Celeste Woodward

[ Age 94 ] Baltimore doctor fluent in 6 languages traveled the world on humanitarian missions to care for the ill.

November 04, 2007|By Jacques Kelly | Jacques Kelly,Sun reporter

Dr. Celeste L. Woodward, a Baltimore physician who volunteered to treat civilian casualties during the Vietnam War and worked in numerous humanitarian refugee medical assistance efforts, died Thursday of complications from old age at her Roland Park home. She was 94.

Born Celeste Lauve in Upper Montclair, N.J., she spent her adolescence in France and Switzerland, and was educated at 29 convent and boarding schools because her parents traveled widely. She became fluent in English, French, German, Spanish, Russian and Urdu.

"She always said she never flunked out of any of them," said her daughter, Dr. Celeste Woodward Applefeld, a retired Baltimore pediatrician.

Dr. Woodward received her bachelor's degree cum laude from the Universite d'Aix-Marseilles. She was given a scholarship to the Universite de Lyons, but her application to its medical school was rejected because it did not admit women.

Her family returned to the United States in 1934, and she entered the Class of 1938 at the University of Maryland School of Medicine as one of four female students. She and another medical student, Theodore Woodward, began dating during their third year. They were married three weeks after graduation. The next week, she began an internship at what was then Baltimore City Hospitals, according to a University of Maryland biography.

She practiced at St. Agnes Hospital and was a quarantine officer at the Baltimore City Health Department.

Her husband, who went on to become a University of Maryland medical educator who was nominated for the Nobel Prize for his work in the field of infectious diseases, made a trip in the 1960s to West Pakistan, where he found a need for physicians and dermatologists. He died in 2005.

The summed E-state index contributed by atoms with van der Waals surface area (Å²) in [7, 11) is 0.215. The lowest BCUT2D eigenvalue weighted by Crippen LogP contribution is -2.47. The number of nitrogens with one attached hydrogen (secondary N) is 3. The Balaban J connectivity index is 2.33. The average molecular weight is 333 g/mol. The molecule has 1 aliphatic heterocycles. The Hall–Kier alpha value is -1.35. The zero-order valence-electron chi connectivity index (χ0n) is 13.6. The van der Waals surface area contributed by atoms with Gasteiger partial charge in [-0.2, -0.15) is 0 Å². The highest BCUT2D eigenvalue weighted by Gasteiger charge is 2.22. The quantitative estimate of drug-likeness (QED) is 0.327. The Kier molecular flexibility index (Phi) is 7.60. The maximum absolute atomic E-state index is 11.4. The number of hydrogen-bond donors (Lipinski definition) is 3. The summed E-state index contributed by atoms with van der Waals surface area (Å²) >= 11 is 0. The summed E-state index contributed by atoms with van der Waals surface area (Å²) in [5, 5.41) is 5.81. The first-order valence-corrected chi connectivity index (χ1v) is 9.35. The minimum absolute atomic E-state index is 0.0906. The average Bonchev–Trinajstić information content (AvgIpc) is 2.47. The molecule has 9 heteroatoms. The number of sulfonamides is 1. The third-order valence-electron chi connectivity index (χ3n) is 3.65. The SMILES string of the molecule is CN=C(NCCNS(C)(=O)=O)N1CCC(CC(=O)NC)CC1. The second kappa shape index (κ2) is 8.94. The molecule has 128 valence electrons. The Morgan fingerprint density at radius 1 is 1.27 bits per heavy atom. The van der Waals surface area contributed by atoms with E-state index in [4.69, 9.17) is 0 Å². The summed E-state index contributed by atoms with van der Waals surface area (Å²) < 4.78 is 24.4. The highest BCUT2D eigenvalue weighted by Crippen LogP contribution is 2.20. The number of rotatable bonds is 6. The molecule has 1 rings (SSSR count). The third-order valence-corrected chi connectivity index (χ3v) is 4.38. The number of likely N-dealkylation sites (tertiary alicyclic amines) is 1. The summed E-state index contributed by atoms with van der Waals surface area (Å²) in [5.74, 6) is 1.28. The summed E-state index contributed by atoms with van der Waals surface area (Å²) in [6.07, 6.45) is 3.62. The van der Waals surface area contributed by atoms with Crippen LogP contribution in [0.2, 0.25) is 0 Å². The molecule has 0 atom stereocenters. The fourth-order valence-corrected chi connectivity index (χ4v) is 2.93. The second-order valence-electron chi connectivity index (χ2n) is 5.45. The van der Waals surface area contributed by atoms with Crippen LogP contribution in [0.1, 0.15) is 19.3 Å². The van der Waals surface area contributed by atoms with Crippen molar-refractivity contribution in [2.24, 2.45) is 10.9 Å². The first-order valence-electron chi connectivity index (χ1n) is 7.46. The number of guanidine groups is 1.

She accompanied her husband to West Pakistan in 1964 and taught at the Fatima Jinnah Medical College. She saw patients in Lahore and studied the incidence of skin disease for the National Institutes of Health, the biography stated.

"Dad was going as a visiting professor, and she wanted to go and use her medical knowledge," Dr. Applefeld said.

Her trip to West Pakistan was the first of her six medical trips overseas. In 1968 -- when she was 56 -- she and 11 other physicians spent five months in South Vietnam treating civilians during the war under the aegis of the American Medical Association and a group called the Volunteer Physicians for Vietnam.

"They have no conception how to prevent tuberculosis," she told a Sun reporter in 1968. "They don't think anything of spitting up blood." She also found numerous cases of malaria and typhoid.

"The energetic doctor ran the pediatric and isolation wards at a 300-bed hospital at Nha Trang on the South China Sea," the Sun's article said. "Most patients slept on mats covered with oilcloth. The only bedsheets in the hospital were in the operating room."

She was paid $10 a day while in Vietnam and lost 20 pounds.

"We weren't allowed in the hospital after 7 p.m. because they had occasions when the Viet Cong tried to shanghai doctors," she told The Sun.

When she was not overseas, Dr. Woodward taught as an assistant professor of medicine at the University of Maryland and volunteered there for 13 years.

In 1979 and 1980, Dr. Woodward traveled to Thailand under the direction of the American Refugee Committee of Minneapolis.

Her final trip to Asia was to the southeastern area of Thailand along the Cambodian border. There she treated refugees, North and South Vietnamese army personnel, and Cambodians fleeing Pol Pot and the Khmer Rouge, her biography said.

"On her worst day there, Dr. Woodward saw three of her patients, all children, die," said a 1980 Sun article.

Dr. Woodward belonged to the Alliance Francaise. She read extensively and knitted.

Funeral services will be held at 10:30 a.m. tomorrow at the Roman Catholic Shrine of the Scared Heart, Smith Avenue, Mount Washington.

In addition to her daughter, survivors include two sons, Dr. William E. Woodward, who does hospice work and lives in Oxford, and Dr. R. Craig Woodward, an internist, of Atlanta; nine grandchildren; and five great-grandchildren. Another son, Lewis O. Woodward, died in 1955.

jacques.kelly@baltsun.com

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